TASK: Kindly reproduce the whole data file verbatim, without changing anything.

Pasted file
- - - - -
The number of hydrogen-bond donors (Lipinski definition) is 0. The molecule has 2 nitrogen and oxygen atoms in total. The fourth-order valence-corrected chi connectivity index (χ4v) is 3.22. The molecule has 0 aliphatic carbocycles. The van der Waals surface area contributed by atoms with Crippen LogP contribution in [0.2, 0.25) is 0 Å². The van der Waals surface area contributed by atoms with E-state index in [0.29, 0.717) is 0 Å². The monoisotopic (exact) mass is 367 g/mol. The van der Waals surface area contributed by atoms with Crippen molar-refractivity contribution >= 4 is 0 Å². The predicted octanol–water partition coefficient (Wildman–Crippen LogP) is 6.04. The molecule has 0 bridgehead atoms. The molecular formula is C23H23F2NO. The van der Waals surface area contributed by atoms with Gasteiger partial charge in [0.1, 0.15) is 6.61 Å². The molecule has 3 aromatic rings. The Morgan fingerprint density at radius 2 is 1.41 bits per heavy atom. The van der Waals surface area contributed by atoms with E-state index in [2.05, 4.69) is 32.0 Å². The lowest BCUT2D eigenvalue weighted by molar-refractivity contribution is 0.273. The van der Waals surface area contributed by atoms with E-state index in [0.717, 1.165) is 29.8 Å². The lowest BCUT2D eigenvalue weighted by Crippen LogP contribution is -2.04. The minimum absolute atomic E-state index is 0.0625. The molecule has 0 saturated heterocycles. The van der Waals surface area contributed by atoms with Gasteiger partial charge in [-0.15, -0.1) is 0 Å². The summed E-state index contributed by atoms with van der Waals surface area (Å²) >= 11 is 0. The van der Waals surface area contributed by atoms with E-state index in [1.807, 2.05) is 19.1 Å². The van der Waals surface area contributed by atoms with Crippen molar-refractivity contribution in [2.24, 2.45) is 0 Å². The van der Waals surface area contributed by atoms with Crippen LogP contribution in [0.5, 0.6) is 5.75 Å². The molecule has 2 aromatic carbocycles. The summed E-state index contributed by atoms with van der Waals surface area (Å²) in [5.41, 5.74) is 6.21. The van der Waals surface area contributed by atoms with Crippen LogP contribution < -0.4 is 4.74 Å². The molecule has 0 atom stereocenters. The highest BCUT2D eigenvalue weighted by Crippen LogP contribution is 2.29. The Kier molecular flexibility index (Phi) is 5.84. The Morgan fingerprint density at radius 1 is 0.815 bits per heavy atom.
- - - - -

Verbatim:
The number of hydrogen-bond donors (Lipinski definition) is 0. The molecule has 2 nitrogen and oxygen atoms in total. The fourth-order valence-corrected chi connectivity index (χ4v) is 3.22. The molecule has 0 aliphatic carbocycles. The van der Waals surface area contributed by atoms with Crippen LogP contribution in [0.2, 0.25) is 0 Å². The van der Waals surface area contributed by atoms with E-state index in [0.29, 0.717) is 0 Å². The monoisotopic (exact) mass is 367 g/mol. The van der Waals surface area contributed by atoms with Crippen molar-refractivity contribution >= 4 is 0 Å². The predicted octanol–water partition coefficient (Wildman–Crippen LogP) is 6.04. The molecule has 0 bridgehead atoms. The molecular formula is C23H23F2NO. The van der Waals surface area contributed by atoms with Gasteiger partial charge in [0.1, 0.15) is 6.61 Å². The molecule has 3 aromatic rings. The Morgan fingerprint density at radius 2 is 1.41 bits per heavy atom. The van der Waals surface area contributed by atoms with E-state index in [2.05, 4.69) is 32.0 Å². The lowest BCUT2D eigenvalue weighted by molar-refractivity contribution is 0.273. The van der Waals surface area contributed by atoms with E-state index in [0.717, 1.165) is 29.8 Å². The lowest BCUT2D eigenvalue weighted by Crippen LogP contribution is -2.04. The minimum absolute atomic E-state index is 0.0625. The molecule has 0 saturated heterocycles. The van der Waals surface area contributed by atoms with Gasteiger partial charge in [-0.15, -0.1) is 0 Å². The summed E-state index contributed by atoms with van der Waals surface area (Å²) >= 11 is 0. The van der Waals surface area contributed by atoms with E-state index in [1.807, 2.05) is 19.1 Å². The van der Waals surface area contributed by atoms with Crippen molar-refractivity contribution in [2.24, 2.45) is 0 Å². The van der Waals surface area contributed by atoms with Crippen LogP contribution in [0.5, 0.6) is 5.75 Å². The molecule has 2 aromatic carbocycles. The summed E-state index contributed by atoms with van der Waals surface area (Å²) in [5.41, 5.74) is 6.21. The van der Waals surface area contributed by atoms with Crippen LogP contribution < -0.4 is 4.74 Å². The molecule has 0 atom stereocenters. The highest BCUT2D eigenvalue weighted by Crippen LogP contribution is 2.29. The Kier molecular flexibility index (Phi) is 5.84. The Morgan fingerprint density at radius 1 is 0.815 bits per heavy atom.